The offender may deny the truth, because they're not ready to be caught or terminate an outside relationship. Neither are they ready to end the freedom of pleasure. Ironically, they end up feeling deceived, accused, and humiliated when their outside relationship is discovered. They are no longer in charge of the duplicitous life they're created. It's the unpredictability of infidelity that makes it a dangerous game. The anger of being exposed may make them totally insensitive to each other's pain which compounds the tragedy of deception.

Can any couple survive the emotional trauma of infidelity?

Both partners will suffer. The person deceived will suffer from insult and loss. The deceiver will suffer from lost delusions of having two worlds without accountability. Each will blame the other. They both need a friend who is impartial, insightful, patient, and hopeful. Entering psychotherapy is essential after an infidelity. Couples who try to figure out the complexities of infidelities on their own are using a denial response that will only cause deep problems into their future: pain that is not understood, anger that is not resolved, questions that are never answered, and hurt that feels unbearable. They become intimate stranger without the hard work of healing.

If the process of emotional separation caused the infidelity, healing from it is only accomplishable through the process of psychotherapy. Complete honesty can generate complete trust. Psychotherapy is cheaper than divorce, financially and emotionally.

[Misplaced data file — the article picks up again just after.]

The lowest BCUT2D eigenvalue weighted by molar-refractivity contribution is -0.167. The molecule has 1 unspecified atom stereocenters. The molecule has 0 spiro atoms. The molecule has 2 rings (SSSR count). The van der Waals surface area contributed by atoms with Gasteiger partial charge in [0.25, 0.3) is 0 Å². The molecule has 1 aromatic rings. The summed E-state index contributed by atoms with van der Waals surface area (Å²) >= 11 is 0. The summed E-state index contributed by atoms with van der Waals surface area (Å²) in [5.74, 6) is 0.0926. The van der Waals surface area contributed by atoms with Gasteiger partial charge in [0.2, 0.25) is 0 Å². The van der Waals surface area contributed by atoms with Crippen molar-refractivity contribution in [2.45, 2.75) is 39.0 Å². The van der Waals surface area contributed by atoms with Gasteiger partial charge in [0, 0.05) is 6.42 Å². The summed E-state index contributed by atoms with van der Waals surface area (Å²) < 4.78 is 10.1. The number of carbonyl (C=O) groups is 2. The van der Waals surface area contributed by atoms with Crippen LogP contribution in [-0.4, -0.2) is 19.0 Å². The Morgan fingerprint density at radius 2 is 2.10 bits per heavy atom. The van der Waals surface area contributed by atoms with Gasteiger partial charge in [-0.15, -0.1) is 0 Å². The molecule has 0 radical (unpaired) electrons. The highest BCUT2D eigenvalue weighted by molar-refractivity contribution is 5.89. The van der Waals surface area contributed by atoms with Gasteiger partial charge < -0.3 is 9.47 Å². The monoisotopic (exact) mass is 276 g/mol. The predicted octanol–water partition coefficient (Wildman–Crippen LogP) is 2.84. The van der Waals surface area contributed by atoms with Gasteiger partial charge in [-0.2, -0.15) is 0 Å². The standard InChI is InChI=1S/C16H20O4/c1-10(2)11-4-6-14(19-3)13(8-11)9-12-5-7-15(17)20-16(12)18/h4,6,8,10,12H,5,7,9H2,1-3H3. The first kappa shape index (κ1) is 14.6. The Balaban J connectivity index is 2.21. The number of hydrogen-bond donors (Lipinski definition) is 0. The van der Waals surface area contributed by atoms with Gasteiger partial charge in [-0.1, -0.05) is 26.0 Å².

Announce to your family, especially your children, and friends, that you are going to heal your relationship. In the presence of the spouse, the offender should contact the outside person and announce the termination. They should grant access to their technology to the offended partner. Access would mean leaving phones where they can be seen, allowing partner the right to check their phone whenever they feel the need, and using the computer in the common areas of their home. If their children are old enough, couples should explain to them that mom and dad are going through a crisis but want to make it better. They, too, are affected by the turmoil infidelity creates. Children can become partners in healing, because most children want the best for their parents

Couples will need to be with other couples and individual who are supportive of their marriage. Sometimes family and friends who are angry can't be supportive. They will want the offender or offended to carry out their angry agenda. Set a firm boundary with family and friends: Be with us or apart from us!

Healing from infidelity will require the antithesis of what created it: matter how painful to reveal or hear. An honest person is always believable; but just because they're honest should never deprive the offended partner the right to be angry. The initial stage of healing is always painful; so don't get discouraged; just remember the pain you were both in before the disclosure was made.

Growing from infidelity?

No, I'm not kidding!

The wonders of being human is transforming the human experience! Every type of abuse can become fertile ground for personal growth for those who are willing to grieve, learn, and grow from insight.

We learn how to forgive.
We accept our own vulnerabilities.
We recharge our commitment to honesty, loyalty, family, and integrity.
We learn who we are and what we stand for.
We develop a growing appreciation for what we've created with our permanent partner.
We set an example for our children about the enduring strength of honest love.
We learn that sex is not love, deception is erosive, and duplicity is insanity.
We learn to be humbled by our humanity.
And finally we realize: One life is all we need!